Category Archives: In the greenhouse

Ray made hot-sauce!

The peppers were all grown in my greenhouse from seed carefully chosen from a local, PNW seed company, Uprising Organics. We had a bumper crop! Ray harvested them and, though he is not a fan of heat in food, he was not going to let them go to wast.

20181024_122607788591955.jpg Thanks Ray, I love it!
Debs in #EverettWA…. whose nose isn’t even a little stuffy now.

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Peppers Planted

May 24, 2015 (29) Frog peppers
Guardian of the Pepper Plants.

I always start my tomatoes the first week of March and my peppers the last week of March. That is just how I do things around here. Had a little switch up this season. Peppers planted; I still do not know what tomatoes I am NOT going to plant. I love them all, but honestly, can a girl live all year on tomatoes? I suppose the same can be said about peppers.

Peppers March 6, 2018 Peppers are tricky in the PNW. Unlike tomatoes, if I am forced to pick them before they are ready, they will not ripen up on the side board. Most peppers need 80 to 90 days of decent weather to make fruit. Decent seldom describes summer in the PNW.

Normally I hate plastic in the garden (that was not always true) But if I want peppers they will go through different sizes of plastic pots before they go to the garden. Then they will live under a plastic tent to boost the air temperature. Some years it is mid July before summer finally comes to Everett, Washington. Without the plastic I would see few peppers.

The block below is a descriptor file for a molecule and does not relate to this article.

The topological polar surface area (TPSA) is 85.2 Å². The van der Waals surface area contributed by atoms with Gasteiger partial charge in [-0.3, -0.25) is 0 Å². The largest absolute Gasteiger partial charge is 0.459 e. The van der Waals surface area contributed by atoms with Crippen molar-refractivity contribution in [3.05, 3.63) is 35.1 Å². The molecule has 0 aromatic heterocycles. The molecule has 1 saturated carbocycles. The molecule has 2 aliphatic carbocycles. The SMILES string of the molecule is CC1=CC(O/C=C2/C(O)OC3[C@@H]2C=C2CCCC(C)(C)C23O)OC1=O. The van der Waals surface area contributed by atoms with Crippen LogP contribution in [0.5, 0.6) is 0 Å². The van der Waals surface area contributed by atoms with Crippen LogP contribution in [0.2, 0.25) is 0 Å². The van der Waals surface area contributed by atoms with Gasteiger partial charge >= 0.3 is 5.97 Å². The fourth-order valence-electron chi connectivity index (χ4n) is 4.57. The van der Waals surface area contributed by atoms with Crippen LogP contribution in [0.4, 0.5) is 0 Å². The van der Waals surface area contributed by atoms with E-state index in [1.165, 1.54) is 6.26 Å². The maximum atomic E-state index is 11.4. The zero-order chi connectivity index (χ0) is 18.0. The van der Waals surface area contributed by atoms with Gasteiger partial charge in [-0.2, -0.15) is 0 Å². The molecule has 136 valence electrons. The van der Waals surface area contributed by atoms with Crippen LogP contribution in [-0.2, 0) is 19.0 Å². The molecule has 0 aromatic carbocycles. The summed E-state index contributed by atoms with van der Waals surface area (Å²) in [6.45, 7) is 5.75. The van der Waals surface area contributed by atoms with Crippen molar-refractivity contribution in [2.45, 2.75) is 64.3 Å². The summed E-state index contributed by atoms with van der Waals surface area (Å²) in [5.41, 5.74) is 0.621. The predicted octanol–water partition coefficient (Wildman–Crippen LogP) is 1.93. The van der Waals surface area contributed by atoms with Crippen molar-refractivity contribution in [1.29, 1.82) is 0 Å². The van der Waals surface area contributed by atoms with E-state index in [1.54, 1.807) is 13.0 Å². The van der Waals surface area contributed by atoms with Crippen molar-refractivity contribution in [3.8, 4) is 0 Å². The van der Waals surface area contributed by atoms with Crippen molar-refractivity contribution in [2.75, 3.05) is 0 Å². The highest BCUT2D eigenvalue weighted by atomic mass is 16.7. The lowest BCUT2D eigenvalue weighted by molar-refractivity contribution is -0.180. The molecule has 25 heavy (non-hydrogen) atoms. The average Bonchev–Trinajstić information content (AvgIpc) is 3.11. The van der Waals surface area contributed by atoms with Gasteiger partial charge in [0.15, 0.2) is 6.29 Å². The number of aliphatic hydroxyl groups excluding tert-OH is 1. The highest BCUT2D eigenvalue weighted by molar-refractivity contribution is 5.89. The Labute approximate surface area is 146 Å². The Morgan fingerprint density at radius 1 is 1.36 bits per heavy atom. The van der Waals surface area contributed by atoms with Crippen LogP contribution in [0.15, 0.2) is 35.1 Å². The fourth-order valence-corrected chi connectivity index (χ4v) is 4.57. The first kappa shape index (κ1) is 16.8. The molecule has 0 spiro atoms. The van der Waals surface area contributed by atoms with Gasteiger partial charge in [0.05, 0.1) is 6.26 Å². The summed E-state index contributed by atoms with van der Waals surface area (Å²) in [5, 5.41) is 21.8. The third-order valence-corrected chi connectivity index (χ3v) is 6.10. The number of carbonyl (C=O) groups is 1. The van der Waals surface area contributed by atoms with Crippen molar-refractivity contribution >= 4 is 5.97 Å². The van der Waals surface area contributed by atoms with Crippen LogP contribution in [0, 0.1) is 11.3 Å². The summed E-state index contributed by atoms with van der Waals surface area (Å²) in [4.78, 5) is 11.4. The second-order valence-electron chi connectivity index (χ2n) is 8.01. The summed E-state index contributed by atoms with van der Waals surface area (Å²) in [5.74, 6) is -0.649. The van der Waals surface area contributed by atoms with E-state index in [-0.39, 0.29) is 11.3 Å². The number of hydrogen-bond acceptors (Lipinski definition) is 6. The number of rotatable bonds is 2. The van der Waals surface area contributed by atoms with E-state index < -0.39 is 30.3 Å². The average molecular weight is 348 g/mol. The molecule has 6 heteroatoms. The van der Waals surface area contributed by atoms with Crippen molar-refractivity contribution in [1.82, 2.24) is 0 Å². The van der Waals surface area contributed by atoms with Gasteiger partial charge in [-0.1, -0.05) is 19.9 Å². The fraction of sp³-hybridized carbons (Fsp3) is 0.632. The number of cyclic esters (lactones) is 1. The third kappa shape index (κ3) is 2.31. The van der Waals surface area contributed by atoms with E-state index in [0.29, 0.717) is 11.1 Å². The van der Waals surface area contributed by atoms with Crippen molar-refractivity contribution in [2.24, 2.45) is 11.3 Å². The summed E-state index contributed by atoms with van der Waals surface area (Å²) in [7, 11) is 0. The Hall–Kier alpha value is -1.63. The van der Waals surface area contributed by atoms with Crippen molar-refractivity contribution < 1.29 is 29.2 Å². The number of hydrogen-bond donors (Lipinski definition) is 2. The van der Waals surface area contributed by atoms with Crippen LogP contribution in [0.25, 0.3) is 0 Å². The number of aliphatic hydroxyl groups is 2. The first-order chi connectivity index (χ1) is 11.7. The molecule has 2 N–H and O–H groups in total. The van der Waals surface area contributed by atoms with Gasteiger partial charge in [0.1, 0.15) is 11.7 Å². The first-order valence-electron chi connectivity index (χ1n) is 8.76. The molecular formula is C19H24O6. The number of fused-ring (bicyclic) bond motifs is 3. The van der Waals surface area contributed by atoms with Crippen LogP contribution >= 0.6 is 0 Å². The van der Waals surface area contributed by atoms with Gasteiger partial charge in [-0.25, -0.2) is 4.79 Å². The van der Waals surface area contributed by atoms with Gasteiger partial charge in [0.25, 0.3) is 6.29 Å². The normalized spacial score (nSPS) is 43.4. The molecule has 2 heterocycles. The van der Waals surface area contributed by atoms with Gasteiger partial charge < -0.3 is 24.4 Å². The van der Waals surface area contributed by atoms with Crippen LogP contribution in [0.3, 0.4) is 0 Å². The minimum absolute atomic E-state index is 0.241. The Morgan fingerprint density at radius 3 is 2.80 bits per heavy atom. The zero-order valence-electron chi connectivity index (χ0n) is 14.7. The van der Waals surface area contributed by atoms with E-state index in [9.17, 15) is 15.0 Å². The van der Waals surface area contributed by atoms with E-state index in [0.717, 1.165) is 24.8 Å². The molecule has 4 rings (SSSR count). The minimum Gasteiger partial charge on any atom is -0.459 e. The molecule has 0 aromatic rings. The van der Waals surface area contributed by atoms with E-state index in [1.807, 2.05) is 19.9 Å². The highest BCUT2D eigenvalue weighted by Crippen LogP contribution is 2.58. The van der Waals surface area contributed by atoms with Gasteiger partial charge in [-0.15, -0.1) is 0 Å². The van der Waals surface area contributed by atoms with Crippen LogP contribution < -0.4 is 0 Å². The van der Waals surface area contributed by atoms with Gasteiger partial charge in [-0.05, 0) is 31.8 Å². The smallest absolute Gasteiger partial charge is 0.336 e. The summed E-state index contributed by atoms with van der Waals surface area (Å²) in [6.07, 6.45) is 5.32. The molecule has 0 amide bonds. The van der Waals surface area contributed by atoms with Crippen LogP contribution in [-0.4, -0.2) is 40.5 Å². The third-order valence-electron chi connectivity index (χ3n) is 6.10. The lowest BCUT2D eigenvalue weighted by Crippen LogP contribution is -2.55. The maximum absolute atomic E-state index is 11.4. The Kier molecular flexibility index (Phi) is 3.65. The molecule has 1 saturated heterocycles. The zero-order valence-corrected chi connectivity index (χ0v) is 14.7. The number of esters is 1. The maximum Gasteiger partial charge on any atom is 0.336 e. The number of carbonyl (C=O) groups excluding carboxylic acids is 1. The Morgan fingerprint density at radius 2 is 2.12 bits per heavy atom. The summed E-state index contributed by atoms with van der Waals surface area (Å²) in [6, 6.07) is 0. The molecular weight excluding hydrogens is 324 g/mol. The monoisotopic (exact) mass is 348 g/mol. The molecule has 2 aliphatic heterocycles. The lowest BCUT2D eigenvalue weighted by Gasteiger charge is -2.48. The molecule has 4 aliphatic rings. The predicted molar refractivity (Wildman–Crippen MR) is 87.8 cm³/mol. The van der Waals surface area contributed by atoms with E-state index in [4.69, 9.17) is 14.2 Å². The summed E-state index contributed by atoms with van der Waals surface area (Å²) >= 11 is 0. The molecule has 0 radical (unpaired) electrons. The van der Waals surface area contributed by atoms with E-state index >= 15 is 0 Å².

Fat, thick walled bells and big, luxurious chili peppers come from the store. For homegrown sweet peppers we grow Italian frying peppers. For chili we grow short season Czech Black (67 days instead of the normal 90!) But even our blacks do better in a sunny season. We can grow a decent amount of Spanish Pardons which are supposed to be eaten immature. They have a nice spice. I am quite impressed with my season if it includes a few ripe peppers.

Loved this video from Donna at Rainbow Gardens. She is a great pepper teacher!

https://www.youtube.com/watch?v=PWsaXKBhzAk

Luke 3 March 6, 2018 Now you know as much or more then I know about peppers. Thanks Donna!

See the little Anna’s hummingbird in the picture? He (she?) hoovers by my office window and taps on it with her beak when the feeder is empty. If I step off of my deck and into the garden she chatters at me. I think she is telling me I am trespassing. Spunky little hummer!

Debs in Everett, Washington… where I spent my morning making soil-block-mix, up-potting peas and broccoli, and planting my peppers in soil blocks made from brand new mix.

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Peas on the Porch

My gran’ma wouldn’t shell peas on the porch with me. I tended to eat more then I shelled. Now that I’m 60 I wonder, what was all the fuss about eating raw peas?

June 28, 2015 (7) Peas
Honestly, the smartest idea in vegetables during my life time, has to be snap peas. They are absolutely meant to be eaten raw. Raw peas are like eating green candy.